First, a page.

Purpose: Decision to transplant organs from SARS-CoV-2 NAT+ donors(N+D) balances risk of donor-derived infection with the scarcity of available organs to meet the needs of waitlisted candidates. Method(s): OPTN Ad Hoc Disease Transmission Advisory Committee (DTAC) reports on the use of organs from N+D from the onset of required SARS-CoV-2 lower respiratory tract(LRT) testing for lung donors (May 27, 2021) through August 31, 2021. OPTN data were analyzed for donors with a positive LRT or upper respiratory tract (URT) test reported in DonorNet discrete data fields (N+D), compared with donors who did not have positive LRT or URT in the discrete data fields (N-D). Result(s): Organs were recovered from 120 N+D (all OPTN Regions and 40/57 OPOs (70%)). Median donor age was 42 (IQR: 32-52) for N+D and 43 (30-56) for N-D. There was a greater proportion of DCD N+D than N-D (37.5% vs 28.3%, p=0.04). Underlying COD of anoxia and other were different (N+D 31.7%, 16.7% vs N-D 48%, 2.7%, respectively). Transplanted N+D and N-D did not differ by KDPI, LDRI or LVEF for kidney(KT), liver(LT) or heart(HT), respectively (Table 1). Median time from donor admission to first reported test (any result) was 0 and 4 days for URT and LRT, respectively. N+D recovery occurred a median of 2 (IQR: 1-6) days from last positive test. 246 organs (152KT, 50LT, 22HT, 22other) were transplanted from 107 N+D compared to 8969 organs from 3348 N-D. Recipients from N+D and N-D were similar in age, MELD/PELD (LT) and medical urgency status (HT). Median time from listing to transplant similar for N+D for all organs. The match run sequence number for final acceptor was higher for N+D for all organ types (Table 2). Median length of stay was similar for N+D and N-D for KT and LT (5d and 12-13d, respectively). For HT, median stay was shorter for N+D (30 vs 34d). For N+D, 3 of 50 LT died within 30d of transplant. During this timeframe, no PDDTEs were reported for any N+D at the time of transplant. Conclusion(s): N+D and N-D were similar in terms organ quality characteristics. Recipients receiving organs from N+D had higher match run sequence numbers, suggesting use of organs from N+D is not widespread across centers;however, with small numbers, this data will need to be verified. We cannot assess the relatedness of the three early mortality events in N+D recipients to donor or recipient characteristics. However, these data highlight the importance of ongoing outcome review of N+D recipients. (Figure Presented).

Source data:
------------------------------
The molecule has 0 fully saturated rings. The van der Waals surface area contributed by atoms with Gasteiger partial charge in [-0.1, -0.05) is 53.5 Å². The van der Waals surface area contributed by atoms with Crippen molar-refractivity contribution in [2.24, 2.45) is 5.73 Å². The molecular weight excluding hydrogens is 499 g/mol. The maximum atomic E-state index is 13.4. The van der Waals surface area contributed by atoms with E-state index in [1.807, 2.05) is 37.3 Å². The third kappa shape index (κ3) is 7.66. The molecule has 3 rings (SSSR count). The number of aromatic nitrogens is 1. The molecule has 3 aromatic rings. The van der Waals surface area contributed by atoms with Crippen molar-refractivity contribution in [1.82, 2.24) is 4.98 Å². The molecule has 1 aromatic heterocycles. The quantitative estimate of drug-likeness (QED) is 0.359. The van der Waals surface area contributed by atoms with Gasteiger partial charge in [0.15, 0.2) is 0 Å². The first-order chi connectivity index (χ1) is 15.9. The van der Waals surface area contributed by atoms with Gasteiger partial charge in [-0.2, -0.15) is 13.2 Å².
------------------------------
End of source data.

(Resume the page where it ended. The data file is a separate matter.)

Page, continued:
6.